An analysis of the MLST data of 104 isolates (Supplementary Fig. S1) was performed using eBURST, version 3 (http://eburst.mlst.net/). The default eBURST setting was adopted, which defined a group as all members assigned to the same group and sharing identical alleles at >6 of the seven loci with at least one other member of the group; the primary founder of a group was defined as the ST that differed from the largest number of other STs at only a single locus. Two groups were generated and ST48 was identified as the group founder of the larger group. Ten STs (2, 3, 8, 28, 29, 48, 53, 92, 109, 119) were placed in the latter group, and ST55 and ST99 in the second group; the other STs being singletons. The first group comprised isolates from Beijing (27/85), Guangzhou (6/16), and Shandong (1/3). Moreover, the first group included isolates from children (4/16) and adults (30/88), suggesting that neither a geographically specific nor host population-specific group existed. A comparison of the 104 isolates from China with the 1423 isolates maintained in the MLST database created by Dingle (http://pubmlst.org/cdifficile/) (Supplementary Fig. S1), showed that our isolates were widely scattered in seven groups, and not specific to China, a finding which suggests the global spread of some lineages.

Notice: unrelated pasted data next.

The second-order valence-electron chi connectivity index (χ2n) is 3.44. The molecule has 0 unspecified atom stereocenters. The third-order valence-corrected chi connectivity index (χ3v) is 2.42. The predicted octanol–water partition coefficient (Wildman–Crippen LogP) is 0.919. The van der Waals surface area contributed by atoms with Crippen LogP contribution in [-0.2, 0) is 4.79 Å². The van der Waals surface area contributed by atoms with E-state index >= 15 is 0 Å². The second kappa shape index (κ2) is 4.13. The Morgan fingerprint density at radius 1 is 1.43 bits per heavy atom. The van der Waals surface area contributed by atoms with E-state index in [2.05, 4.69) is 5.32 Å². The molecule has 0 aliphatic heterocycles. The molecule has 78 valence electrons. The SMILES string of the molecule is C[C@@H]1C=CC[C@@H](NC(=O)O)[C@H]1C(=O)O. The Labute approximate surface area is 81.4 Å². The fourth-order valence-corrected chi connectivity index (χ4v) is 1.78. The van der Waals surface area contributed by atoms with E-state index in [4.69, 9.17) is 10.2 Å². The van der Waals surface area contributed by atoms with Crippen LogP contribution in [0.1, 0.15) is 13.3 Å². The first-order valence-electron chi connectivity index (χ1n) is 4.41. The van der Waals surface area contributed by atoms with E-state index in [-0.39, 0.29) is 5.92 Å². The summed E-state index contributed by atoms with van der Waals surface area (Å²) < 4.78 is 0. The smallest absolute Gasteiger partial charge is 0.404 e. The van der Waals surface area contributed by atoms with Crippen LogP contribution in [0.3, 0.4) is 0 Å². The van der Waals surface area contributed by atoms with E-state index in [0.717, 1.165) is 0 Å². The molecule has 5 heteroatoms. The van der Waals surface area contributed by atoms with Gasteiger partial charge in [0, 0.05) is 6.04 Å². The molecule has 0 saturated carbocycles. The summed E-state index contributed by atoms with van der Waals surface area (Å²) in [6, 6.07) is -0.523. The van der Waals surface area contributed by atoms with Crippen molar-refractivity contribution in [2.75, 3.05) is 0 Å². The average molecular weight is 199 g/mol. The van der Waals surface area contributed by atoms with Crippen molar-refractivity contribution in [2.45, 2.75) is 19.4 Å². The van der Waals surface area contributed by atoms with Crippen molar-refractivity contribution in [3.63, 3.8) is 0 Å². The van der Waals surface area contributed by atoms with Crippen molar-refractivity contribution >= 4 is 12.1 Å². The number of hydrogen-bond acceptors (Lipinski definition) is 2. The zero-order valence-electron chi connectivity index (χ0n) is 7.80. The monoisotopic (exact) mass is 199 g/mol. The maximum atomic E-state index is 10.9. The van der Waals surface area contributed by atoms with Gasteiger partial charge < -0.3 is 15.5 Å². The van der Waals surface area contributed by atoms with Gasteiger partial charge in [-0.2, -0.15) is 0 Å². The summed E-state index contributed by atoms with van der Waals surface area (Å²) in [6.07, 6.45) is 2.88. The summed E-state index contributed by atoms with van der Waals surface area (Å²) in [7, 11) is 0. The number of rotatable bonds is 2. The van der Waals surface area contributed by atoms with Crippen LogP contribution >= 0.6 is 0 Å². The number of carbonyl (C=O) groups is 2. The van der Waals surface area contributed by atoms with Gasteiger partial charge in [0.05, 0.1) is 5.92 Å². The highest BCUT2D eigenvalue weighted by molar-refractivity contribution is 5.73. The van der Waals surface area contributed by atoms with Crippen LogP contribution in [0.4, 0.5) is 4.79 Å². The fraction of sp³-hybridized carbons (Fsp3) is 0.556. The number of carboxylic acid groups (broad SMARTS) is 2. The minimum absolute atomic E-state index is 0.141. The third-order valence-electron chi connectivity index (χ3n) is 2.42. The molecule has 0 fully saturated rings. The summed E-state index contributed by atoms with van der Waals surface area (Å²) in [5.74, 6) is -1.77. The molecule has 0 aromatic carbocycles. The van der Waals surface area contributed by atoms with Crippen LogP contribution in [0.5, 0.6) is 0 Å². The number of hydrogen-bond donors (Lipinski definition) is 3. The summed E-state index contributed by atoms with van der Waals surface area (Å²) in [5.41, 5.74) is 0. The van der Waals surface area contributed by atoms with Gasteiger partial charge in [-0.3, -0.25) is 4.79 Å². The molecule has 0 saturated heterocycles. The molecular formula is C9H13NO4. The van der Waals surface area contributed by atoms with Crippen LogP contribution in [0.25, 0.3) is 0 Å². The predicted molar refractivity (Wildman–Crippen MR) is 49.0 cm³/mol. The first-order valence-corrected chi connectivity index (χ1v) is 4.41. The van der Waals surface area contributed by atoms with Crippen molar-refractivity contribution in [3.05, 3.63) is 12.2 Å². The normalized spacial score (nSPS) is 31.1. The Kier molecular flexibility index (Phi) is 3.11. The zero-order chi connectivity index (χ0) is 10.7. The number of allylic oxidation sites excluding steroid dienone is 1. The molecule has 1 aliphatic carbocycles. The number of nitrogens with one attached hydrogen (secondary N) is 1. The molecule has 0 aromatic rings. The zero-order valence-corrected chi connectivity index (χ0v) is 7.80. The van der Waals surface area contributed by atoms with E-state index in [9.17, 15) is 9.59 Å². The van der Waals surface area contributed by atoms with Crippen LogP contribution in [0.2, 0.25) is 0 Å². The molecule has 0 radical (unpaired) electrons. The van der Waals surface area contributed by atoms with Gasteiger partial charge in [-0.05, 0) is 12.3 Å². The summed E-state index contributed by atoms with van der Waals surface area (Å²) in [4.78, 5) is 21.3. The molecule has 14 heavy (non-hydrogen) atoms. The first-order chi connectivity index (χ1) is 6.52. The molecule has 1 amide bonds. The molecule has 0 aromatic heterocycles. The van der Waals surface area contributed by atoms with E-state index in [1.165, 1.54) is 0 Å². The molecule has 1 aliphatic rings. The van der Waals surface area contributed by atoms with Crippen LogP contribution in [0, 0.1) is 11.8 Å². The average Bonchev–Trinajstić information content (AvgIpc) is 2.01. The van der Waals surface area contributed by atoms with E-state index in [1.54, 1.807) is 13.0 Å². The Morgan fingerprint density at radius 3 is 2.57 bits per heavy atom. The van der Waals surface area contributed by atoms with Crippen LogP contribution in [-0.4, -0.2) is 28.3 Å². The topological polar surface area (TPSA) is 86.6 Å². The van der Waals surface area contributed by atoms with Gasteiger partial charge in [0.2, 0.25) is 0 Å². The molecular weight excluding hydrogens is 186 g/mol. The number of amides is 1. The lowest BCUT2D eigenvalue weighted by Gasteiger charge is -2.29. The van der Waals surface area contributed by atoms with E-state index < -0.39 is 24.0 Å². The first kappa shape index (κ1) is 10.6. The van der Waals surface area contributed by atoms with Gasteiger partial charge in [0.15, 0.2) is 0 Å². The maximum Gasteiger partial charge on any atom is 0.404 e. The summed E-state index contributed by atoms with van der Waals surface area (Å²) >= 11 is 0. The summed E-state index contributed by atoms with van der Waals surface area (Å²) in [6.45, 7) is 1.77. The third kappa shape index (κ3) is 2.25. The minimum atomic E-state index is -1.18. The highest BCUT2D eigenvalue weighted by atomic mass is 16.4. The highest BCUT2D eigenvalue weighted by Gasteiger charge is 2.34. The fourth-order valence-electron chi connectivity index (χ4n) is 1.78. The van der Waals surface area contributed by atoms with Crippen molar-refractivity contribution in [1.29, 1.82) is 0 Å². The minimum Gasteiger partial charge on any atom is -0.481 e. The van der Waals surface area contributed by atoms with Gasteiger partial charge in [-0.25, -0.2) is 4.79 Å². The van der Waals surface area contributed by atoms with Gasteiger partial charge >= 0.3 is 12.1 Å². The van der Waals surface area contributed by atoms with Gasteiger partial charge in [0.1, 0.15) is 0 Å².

Lineage assignment showed that the isolates from children did not cluster in lineages distinct from that of adults, and no specific infant lineage was found. Based on the neighbour-joining tree, the strains from Guangzhou (all from the same Gastroenterology Department) are of a multi-evolutionary origin, although most strains (9/16) belonged to ST37 which might imply a common source of infection. The strains from Shandong of three different STs were most likely of sporadic origin. However, in Beijing, of the most frequent types (ST37, ST35, ST54, ST8), ST35 was widely distributed among general surgery, dermatology, intensive-care units, etc. in this hospital. Four of the eight ST8 strains from Beijing adults originated from the Department of Gastroenterology in 2010 and 2011, and 4/12 strains of ST37 were isolated from the Department of Hematology within 8 months in the same hospital. This finding indicates that C. difficile infections in these two departments were due mainly to distinct strains.